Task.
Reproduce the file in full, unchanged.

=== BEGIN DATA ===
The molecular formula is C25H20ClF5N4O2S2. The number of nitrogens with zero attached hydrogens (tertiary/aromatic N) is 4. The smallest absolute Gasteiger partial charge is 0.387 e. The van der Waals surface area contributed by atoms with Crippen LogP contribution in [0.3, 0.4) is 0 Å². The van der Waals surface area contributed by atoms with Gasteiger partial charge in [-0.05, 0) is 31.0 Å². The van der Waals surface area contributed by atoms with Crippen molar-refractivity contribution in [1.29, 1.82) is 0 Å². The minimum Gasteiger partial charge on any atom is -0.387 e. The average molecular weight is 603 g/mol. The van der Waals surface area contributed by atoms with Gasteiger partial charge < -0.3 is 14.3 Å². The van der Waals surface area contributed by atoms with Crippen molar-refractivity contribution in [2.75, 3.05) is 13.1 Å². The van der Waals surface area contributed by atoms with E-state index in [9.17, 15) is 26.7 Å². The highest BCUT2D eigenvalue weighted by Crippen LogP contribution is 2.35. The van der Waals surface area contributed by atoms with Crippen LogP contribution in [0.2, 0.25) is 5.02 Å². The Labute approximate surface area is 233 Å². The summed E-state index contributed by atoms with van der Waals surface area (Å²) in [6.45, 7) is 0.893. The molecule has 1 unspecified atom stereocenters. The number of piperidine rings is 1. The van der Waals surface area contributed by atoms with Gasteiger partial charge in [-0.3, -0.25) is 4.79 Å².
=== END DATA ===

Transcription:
The molecular formula is C25H20ClF5N4O2S2. The number of nitrogens with zero attached hydrogens (tertiary/aromatic N) is 4. The smallest absolute Gasteiger partial charge is 0.387 e. The van der Waals surface area contributed by atoms with Crippen LogP contribution in [0.3, 0.4) is 0 Å². The van der Waals surface area contributed by atoms with Gasteiger partial charge in [-0.05, 0) is 31.0 Å². The van der Waals surface area contributed by atoms with Crippen molar-refractivity contribution in [1.29, 1.82) is 0 Å². The minimum Gasteiger partial charge on any atom is -0.387 e. The average molecular weight is 603 g/mol. The van der Waals surface area contributed by atoms with Gasteiger partial charge < -0.3 is 14.3 Å². The van der Waals surface area contributed by atoms with Crippen molar-refractivity contribution in [2.75, 3.05) is 13.1 Å². The van der Waals surface area contributed by atoms with E-state index in [9.17, 15) is 26.7 Å². The highest BCUT2D eigenvalue weighted by Crippen LogP contribution is 2.35. The van der Waals surface area contributed by atoms with Crippen LogP contribution in [0.2, 0.25) is 5.02 Å². The Labute approximate surface area is 233 Å². The summed E-state index contributed by atoms with van der Waals surface area (Å²) in [6.45, 7) is 0.893. The molecule has 1 unspecified atom stereocenters. The number of piperidine rings is 1. The van der Waals surface area contributed by atoms with Gasteiger partial charge in [-0.3, -0.25) is 4.79 Å².